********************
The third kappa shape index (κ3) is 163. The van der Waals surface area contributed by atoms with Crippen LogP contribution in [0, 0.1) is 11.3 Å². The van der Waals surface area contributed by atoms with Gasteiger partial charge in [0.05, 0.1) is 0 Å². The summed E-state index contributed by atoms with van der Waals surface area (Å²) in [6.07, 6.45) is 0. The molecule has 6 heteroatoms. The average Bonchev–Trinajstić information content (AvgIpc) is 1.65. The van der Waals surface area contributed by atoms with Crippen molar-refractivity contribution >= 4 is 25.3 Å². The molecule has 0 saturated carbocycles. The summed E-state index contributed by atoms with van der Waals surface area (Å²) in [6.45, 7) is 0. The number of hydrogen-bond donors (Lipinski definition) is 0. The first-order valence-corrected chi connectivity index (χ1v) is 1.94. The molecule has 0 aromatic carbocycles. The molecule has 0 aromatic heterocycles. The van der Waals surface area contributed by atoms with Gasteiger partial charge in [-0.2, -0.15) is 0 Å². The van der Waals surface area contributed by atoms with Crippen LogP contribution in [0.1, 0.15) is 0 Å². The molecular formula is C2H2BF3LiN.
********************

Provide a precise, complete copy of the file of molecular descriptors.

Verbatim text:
The third kappa shape index (κ3) is 163. The van der Waals surface area contributed by atoms with Crippen LogP contribution in [0, 0.1) is 11.3 Å². The van der Waals surface area contributed by atoms with Gasteiger partial charge in [0.05, 0.1) is 0 Å². The summed E-state index contributed by atoms with van der Waals surface area (Å²) in [6.07, 6.45) is 0. The molecule has 6 heteroatoms. The average Bonchev–Trinajstić information content (AvgIpc) is 1.65. The van der Waals surface area contributed by atoms with Crippen molar-refractivity contribution >= 4 is 25.3 Å². The molecule has 0 saturated carbocycles. The summed E-state index contributed by atoms with van der Waals surface area (Å²) in [6.45, 7) is 0. The number of hydrogen-bond donors (Lipinski definition) is 0. The first-order valence-corrected chi connectivity index (χ1v) is 1.94. The molecule has 0 aromatic carbocycles. The molecule has 0 aromatic heterocycles. The van der Waals surface area contributed by atoms with Gasteiger partial charge in [-0.2, -0.15) is 0 Å². The van der Waals surface area contributed by atoms with Crippen LogP contribution in [0.1, 0.15) is 0 Å². The molecular formula is C2H2BF3LiN.